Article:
Limitations. These compilers do not produce code specifically optimized for Pentium Pro, Pentium II, or later IA-32 architectures. The C compiler represents the 1990 level of the language and does not include any of the new language or library features of the 1999 ANSI/ISO C standard. The C++ compiler represents the 1992 level of the language and does not include any of the new language or library features of the 1998 ANSI/ISO C++ standard. Debugger support of C++ is weak. These compilers lack the 64-bit long long integer type and have limited flexibility in incorporating inline assembly code. Java JNI native code cannot be built with these compilers. No enhancements have been made to these compilers in a number of years and none are planned.

Availability. This is a licensed product available from the OpenServer media kit; discounts are available if you join the SCO Developer Network.

It is important to avoid confusion between this and the UnixWare and OpenServer Development Kit (UDK), since both are included in the OpenServer 5 media kit. Using one when the other is required will always lead to failure!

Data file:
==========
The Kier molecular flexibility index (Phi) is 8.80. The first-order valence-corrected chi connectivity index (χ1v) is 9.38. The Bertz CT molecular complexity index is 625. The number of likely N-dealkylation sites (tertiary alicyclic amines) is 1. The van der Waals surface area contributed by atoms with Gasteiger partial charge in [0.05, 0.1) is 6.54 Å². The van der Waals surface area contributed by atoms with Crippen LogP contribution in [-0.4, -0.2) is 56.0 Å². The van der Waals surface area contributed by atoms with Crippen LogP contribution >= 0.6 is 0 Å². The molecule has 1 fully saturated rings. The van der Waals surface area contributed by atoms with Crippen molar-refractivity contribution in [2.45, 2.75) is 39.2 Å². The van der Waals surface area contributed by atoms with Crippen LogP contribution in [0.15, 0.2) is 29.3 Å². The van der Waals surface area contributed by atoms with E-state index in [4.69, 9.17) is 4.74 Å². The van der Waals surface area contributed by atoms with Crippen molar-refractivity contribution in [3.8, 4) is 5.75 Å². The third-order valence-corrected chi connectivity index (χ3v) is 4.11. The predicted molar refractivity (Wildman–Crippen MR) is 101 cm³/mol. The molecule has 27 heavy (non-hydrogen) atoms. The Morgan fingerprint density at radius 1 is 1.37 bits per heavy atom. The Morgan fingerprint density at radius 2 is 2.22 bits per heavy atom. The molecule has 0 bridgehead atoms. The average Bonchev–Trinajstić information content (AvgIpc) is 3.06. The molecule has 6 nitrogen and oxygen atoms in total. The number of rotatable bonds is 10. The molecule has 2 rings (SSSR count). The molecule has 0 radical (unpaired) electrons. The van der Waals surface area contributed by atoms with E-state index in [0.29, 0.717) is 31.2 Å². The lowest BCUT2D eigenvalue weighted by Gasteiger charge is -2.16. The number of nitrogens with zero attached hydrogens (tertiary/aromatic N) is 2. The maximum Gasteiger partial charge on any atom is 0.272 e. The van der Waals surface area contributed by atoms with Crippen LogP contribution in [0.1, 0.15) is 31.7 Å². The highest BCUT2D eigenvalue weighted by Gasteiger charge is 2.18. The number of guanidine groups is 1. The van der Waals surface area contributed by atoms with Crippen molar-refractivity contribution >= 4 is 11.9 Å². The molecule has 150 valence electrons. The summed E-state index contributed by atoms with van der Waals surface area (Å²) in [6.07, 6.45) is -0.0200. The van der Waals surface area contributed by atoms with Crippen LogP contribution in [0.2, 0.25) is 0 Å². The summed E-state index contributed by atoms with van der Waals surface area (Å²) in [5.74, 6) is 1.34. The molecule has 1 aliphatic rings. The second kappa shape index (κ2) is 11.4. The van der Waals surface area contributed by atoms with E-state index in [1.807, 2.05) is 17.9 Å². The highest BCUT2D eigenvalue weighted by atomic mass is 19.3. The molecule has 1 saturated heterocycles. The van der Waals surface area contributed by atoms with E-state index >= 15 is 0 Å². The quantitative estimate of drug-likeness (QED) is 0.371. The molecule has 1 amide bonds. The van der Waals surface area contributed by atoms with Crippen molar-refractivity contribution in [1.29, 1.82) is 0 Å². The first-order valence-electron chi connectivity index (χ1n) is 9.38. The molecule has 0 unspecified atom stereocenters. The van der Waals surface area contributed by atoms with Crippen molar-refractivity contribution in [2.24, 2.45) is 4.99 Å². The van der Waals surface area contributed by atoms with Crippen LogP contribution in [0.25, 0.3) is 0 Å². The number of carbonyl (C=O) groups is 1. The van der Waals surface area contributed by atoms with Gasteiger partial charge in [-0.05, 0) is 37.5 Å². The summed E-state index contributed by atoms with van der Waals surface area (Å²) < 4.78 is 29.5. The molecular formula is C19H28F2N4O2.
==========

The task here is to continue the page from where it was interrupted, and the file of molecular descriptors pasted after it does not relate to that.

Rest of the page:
Binary Compatibility Modules and Runtime Library Packages

Here are a couple of cases where you may need to install an additional package to enable your development system of choice.

In order for either Java applications or for UDK-built applications to run on OpenServer 5, the appropriate Binary Compatibility Module (package OSRcompat) must be installed on the OpenServer system. The Binary Compatibility Module is free and you may redistribute it with your application. The latest version of the Binary Compatibility Module for OpenServer 5 is available from the UnixWare 7 media kit and also from the SCO download site.

In order for some UDK-built applications to run on older UnixWare 7 systems, the UDK runtime libraries must be installed on the UnixWare 7 system. These libraries are free and you may redistribute them with your application. The libraries are available from the UnixWare 7 media kit.

Still Not Sure?

Thanks for all this information, but I'm still a bit confused about which C and C++ compilers I should be using.

OK, let's look at it from a different angle. What operating system are you developing on or for?

If it's UnixWare 7, you have two choices, GCC or the UDK. Most of the time this is a matter of personal preference; both are good toolsets. If you are interfacing at the object code level with an existing application, use the compiler that was used to build that. If you are writing device drivers or a certain kind of Java JNI native code, UDK is the better choice. If you are building open source code, GCC is often the path of least resistance.